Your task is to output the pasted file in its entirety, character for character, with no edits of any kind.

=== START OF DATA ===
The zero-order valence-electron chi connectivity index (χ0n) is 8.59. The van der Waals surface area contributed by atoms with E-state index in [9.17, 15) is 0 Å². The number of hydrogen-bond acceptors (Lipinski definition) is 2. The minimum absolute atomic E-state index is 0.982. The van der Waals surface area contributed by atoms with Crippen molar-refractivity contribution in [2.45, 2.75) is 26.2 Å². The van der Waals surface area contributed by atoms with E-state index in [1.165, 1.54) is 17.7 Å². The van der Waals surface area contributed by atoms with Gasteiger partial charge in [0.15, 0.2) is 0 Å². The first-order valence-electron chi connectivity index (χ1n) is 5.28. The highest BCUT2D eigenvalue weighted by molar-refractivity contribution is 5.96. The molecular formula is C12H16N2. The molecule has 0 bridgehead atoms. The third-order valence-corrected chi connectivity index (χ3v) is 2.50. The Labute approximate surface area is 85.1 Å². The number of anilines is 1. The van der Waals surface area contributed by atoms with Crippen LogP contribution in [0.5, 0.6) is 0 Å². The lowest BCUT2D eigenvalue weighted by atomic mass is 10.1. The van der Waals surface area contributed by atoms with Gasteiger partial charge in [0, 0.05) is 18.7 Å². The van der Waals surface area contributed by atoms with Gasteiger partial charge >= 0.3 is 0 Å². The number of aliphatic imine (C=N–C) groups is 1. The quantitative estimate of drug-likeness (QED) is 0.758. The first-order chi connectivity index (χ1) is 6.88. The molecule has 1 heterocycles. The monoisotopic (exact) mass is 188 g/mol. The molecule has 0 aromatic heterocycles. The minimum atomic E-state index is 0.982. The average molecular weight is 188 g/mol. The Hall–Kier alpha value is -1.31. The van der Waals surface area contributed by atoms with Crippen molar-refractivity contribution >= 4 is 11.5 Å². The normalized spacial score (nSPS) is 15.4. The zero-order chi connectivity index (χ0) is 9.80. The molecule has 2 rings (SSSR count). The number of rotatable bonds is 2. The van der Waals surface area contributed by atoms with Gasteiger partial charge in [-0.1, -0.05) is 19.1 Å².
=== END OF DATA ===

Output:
The zero-order valence-electron chi connectivity index (χ0n) is 8.59. The van der Waals surface area contributed by atoms with E-state index in [9.17, 15) is 0 Å². The number of hydrogen-bond acceptors (Lipinski definition) is 2. The minimum absolute atomic E-state index is 0.982. The van der Waals surface area contributed by atoms with Crippen molar-refractivity contribution in [2.45, 2.75) is 26.2 Å². The van der Waals surface area contributed by atoms with E-state index in [1.165, 1.54) is 17.7 Å². The van der Waals surface area contributed by atoms with Gasteiger partial charge in [0.15, 0.2) is 0 Å². The first-order valence-electron chi connectivity index (χ1n) is 5.28. The highest BCUT2D eigenvalue weighted by molar-refractivity contribution is 5.96. The molecular formula is C12H16N2. The molecule has 0 bridgehead atoms. The third-order valence-corrected chi connectivity index (χ3v) is 2.50. The Labute approximate surface area is 85.1 Å². The number of anilines is 1. The van der Waals surface area contributed by atoms with Crippen LogP contribution in [0.5, 0.6) is 0 Å². The lowest BCUT2D eigenvalue weighted by atomic mass is 10.1. The van der Waals surface area contributed by atoms with Gasteiger partial charge in [0, 0.05) is 18.7 Å². The van der Waals surface area contributed by atoms with Gasteiger partial charge >= 0.3 is 0 Å². The number of aliphatic imine (C=N–C) groups is 1. The quantitative estimate of drug-likeness (QED) is 0.758. The first-order chi connectivity index (χ1) is 6.88. The molecule has 1 heterocycles. The monoisotopic (exact) mass is 188 g/mol. The molecule has 0 aromatic heterocycles. The minimum atomic E-state index is 0.982. The average molecular weight is 188 g/mol. The Hall–Kier alpha value is -1.31. The van der Waals surface area contributed by atoms with Crippen molar-refractivity contribution >= 4 is 11.5 Å². The normalized spacial score (nSPS) is 15.4. The zero-order chi connectivity index (χ0) is 9.80. The molecule has 2 rings (SSSR count). The number of rotatable bonds is 2. The van der Waals surface area contributed by atoms with Gasteiger partial charge in [-0.1, -0.05) is 19.1 Å².